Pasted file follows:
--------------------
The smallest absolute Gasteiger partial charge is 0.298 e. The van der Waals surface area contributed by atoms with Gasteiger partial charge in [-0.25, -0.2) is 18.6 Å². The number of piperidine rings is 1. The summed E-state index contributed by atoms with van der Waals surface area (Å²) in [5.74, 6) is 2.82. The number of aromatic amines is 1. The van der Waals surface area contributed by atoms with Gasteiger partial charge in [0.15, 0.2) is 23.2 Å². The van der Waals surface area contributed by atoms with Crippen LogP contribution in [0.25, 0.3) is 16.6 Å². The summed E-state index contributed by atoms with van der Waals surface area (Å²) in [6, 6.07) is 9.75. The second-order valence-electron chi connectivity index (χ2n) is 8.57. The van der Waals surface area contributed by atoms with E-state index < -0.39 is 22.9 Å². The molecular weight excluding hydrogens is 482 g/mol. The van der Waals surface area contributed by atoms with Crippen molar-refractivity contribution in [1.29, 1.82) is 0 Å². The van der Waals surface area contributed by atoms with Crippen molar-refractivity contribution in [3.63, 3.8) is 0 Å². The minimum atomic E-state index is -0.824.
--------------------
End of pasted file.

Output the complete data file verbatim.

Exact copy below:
The smallest absolute Gasteiger partial charge is 0.298 e. The van der Waals surface area contributed by atoms with Gasteiger partial charge in [-0.25, -0.2) is 18.6 Å². The number of piperidine rings is 1. The summed E-state index contributed by atoms with van der Waals surface area (Å²) in [5.74, 6) is 2.82. The number of aromatic amines is 1. The van der Waals surface area contributed by atoms with Gasteiger partial charge in [0.15, 0.2) is 23.2 Å². The van der Waals surface area contributed by atoms with Crippen LogP contribution in [0.25, 0.3) is 16.6 Å². The summed E-state index contributed by atoms with van der Waals surface area (Å²) in [6, 6.07) is 9.75. The second-order valence-electron chi connectivity index (χ2n) is 8.57. The van der Waals surface area contributed by atoms with E-state index < -0.39 is 22.9 Å². The molecular weight excluding hydrogens is 482 g/mol. The van der Waals surface area contributed by atoms with Crippen molar-refractivity contribution in [1.29, 1.82) is 0 Å². The van der Waals surface area contributed by atoms with Crippen molar-refractivity contribution in [3.63, 3.8) is 0 Å². The minimum atomic E-state index is -0.824.